The rugged, more experienced Kevin Harris keeps Jimmy Reilly in a constant state of defense. Though this is real submission wrestling, Jimmy sells the pain, agony, and frustration like a pro wrestler, a natural at grunt-and-groan vocalizations, infusing the legit contest with an added dose of drama. What's more, they appear to be having a good time.

Kevin looms over Jimmy, outmuscling the game newcomer and staying one and a half moves ahead of him for most of the match. At the now defunct NHB, Kevin squared off against some of my favorites there: Mikey Hanlon, Max Anderson, Brock Hammer, and others, bouts currently available for sale at Movimus. (Plus, for this Memorial Day Weekend, there's a sale on select downloads, a savings of five bucks per video.) This new match finds him in prime condition--the guy is a knockout!--and he lords it over Jimmy, often with a playful smirk on his face, no sooner clasping him around the chest than demanding a tap-out.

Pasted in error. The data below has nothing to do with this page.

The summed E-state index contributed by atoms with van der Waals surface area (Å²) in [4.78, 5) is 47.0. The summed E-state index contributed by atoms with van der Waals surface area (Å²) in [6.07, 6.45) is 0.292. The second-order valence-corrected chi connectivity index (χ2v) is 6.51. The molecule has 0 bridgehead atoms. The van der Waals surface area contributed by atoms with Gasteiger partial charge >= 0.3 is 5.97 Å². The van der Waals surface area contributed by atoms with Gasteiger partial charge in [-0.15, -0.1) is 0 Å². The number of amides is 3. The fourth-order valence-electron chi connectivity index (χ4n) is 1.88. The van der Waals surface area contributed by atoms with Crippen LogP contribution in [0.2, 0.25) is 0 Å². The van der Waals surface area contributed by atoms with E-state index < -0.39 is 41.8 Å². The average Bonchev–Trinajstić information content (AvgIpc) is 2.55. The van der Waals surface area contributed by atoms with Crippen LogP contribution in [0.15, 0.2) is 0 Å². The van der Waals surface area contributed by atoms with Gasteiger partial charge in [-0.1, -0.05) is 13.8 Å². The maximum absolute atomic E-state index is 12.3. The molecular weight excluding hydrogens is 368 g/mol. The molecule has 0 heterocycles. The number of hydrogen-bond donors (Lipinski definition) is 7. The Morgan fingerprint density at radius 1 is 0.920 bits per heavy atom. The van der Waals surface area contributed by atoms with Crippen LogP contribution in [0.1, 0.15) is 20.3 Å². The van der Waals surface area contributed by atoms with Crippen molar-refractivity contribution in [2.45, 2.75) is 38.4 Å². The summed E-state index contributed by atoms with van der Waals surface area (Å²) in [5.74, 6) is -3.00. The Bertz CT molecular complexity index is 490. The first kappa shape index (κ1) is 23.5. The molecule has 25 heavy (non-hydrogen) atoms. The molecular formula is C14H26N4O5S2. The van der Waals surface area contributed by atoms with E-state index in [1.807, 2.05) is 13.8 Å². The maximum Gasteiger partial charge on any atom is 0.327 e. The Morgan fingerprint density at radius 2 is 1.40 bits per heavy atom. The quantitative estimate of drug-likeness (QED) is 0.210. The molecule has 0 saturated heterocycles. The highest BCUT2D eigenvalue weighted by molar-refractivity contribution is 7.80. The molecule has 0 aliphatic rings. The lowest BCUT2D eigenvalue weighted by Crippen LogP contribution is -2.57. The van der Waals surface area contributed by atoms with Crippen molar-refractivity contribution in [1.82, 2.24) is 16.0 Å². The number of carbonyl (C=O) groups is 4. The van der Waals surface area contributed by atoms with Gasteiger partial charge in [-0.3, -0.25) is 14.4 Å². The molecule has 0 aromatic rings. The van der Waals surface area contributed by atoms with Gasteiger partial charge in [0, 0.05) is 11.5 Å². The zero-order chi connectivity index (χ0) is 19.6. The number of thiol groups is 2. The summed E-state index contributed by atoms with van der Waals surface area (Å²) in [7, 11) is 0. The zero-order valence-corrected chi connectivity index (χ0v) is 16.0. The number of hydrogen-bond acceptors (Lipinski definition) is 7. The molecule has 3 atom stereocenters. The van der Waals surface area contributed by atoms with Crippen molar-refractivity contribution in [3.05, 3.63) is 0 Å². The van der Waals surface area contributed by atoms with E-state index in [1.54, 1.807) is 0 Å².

Jimmy is every bit as tough, dynamic, and emphatic as I could hope for. Even so, he is out-wrestled by Kevin, and the 24-minute tussle offers no surprise reversals or circus acrobatics. The guys keep themselves close to the mat (or rolling off of it) and at times seem hypnotized by the pure high of physical exertion. The fight doesn't pretend to be a morality play of the kind associated with ring wrestling--no grudges to settle, no attempt to humiliate, no high camp, no roles to play. Instead, it's textbook grappling and submission, strenuous and prolonged with sudden bursts of adrenalized aggression. This kind of wrestling affects me because it is in the moment, aboveboard, rambunctious, and unostentatious. Jimmy exuberantly expresses his anguish but never loses heart, and Kevin pursues victory doggedly, without irony or pretense. Real, up-close competition between two athletes can be, even without adornment or tricks up the sleeve, riveting!


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